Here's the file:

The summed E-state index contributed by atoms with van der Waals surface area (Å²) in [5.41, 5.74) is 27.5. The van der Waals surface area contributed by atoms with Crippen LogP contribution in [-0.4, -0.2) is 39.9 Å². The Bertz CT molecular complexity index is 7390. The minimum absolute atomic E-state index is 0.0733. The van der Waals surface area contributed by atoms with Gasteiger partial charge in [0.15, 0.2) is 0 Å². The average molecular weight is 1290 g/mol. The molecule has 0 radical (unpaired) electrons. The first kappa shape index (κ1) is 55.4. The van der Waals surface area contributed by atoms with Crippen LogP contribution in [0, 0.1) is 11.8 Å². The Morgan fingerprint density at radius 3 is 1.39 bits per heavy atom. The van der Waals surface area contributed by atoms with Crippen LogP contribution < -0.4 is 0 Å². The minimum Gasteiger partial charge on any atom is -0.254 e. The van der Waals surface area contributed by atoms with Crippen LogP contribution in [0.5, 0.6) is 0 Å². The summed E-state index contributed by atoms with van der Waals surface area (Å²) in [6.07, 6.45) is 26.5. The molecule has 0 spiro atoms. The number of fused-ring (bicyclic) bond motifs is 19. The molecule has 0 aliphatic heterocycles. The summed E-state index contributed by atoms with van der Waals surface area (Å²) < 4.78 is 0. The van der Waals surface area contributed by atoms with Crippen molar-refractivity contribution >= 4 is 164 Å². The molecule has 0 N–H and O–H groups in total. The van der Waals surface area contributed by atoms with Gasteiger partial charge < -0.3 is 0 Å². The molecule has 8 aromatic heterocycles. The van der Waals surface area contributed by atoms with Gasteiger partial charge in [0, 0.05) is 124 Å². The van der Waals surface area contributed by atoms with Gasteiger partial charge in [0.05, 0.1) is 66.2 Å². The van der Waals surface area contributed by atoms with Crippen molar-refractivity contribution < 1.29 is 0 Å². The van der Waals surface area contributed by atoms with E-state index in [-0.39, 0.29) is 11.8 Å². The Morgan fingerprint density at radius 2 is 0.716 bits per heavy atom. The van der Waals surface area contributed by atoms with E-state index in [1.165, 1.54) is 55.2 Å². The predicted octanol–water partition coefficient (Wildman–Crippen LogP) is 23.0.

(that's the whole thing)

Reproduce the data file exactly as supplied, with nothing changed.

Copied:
The summed E-state index contributed by atoms with van der Waals surface area (Å²) in [5.41, 5.74) is 27.5. The van der Waals surface area contributed by atoms with Crippen LogP contribution in [-0.4, -0.2) is 39.9 Å². The Bertz CT molecular complexity index is 7390. The minimum absolute atomic E-state index is 0.0733. The van der Waals surface area contributed by atoms with Gasteiger partial charge in [0.15, 0.2) is 0 Å². The average molecular weight is 1290 g/mol. The molecule has 0 radical (unpaired) electrons. The first kappa shape index (κ1) is 55.4. The van der Waals surface area contributed by atoms with Crippen LogP contribution in [0, 0.1) is 11.8 Å². The Morgan fingerprint density at radius 3 is 1.39 bits per heavy atom. The van der Waals surface area contributed by atoms with Crippen LogP contribution < -0.4 is 0 Å². The minimum Gasteiger partial charge on any atom is -0.254 e. The van der Waals surface area contributed by atoms with Crippen LogP contribution in [0.5, 0.6) is 0 Å². The summed E-state index contributed by atoms with van der Waals surface area (Å²) in [6.07, 6.45) is 26.5. The molecule has 0 spiro atoms. The number of fused-ring (bicyclic) bond motifs is 19. The molecule has 0 aliphatic heterocycles. The summed E-state index contributed by atoms with van der Waals surface area (Å²) < 4.78 is 0. The van der Waals surface area contributed by atoms with Crippen molar-refractivity contribution >= 4 is 164 Å². The molecule has 0 N–H and O–H groups in total. The van der Waals surface area contributed by atoms with Gasteiger partial charge < -0.3 is 0 Å². The molecule has 8 aromatic heterocycles. The van der Waals surface area contributed by atoms with Gasteiger partial charge in [0, 0.05) is 124 Å². The van der Waals surface area contributed by atoms with Gasteiger partial charge in [0.05, 0.1) is 66.2 Å². The van der Waals surface area contributed by atoms with Crippen molar-refractivity contribution < 1.29 is 0 Å². The van der Waals surface area contributed by atoms with E-state index in [-0.39, 0.29) is 11.8 Å². The Morgan fingerprint density at radius 2 is 0.716 bits per heavy atom. The van der Waals surface area contributed by atoms with E-state index in [1.165, 1.54) is 55.2 Å². The predicted octanol–water partition coefficient (Wildman–Crippen LogP) is 23.0.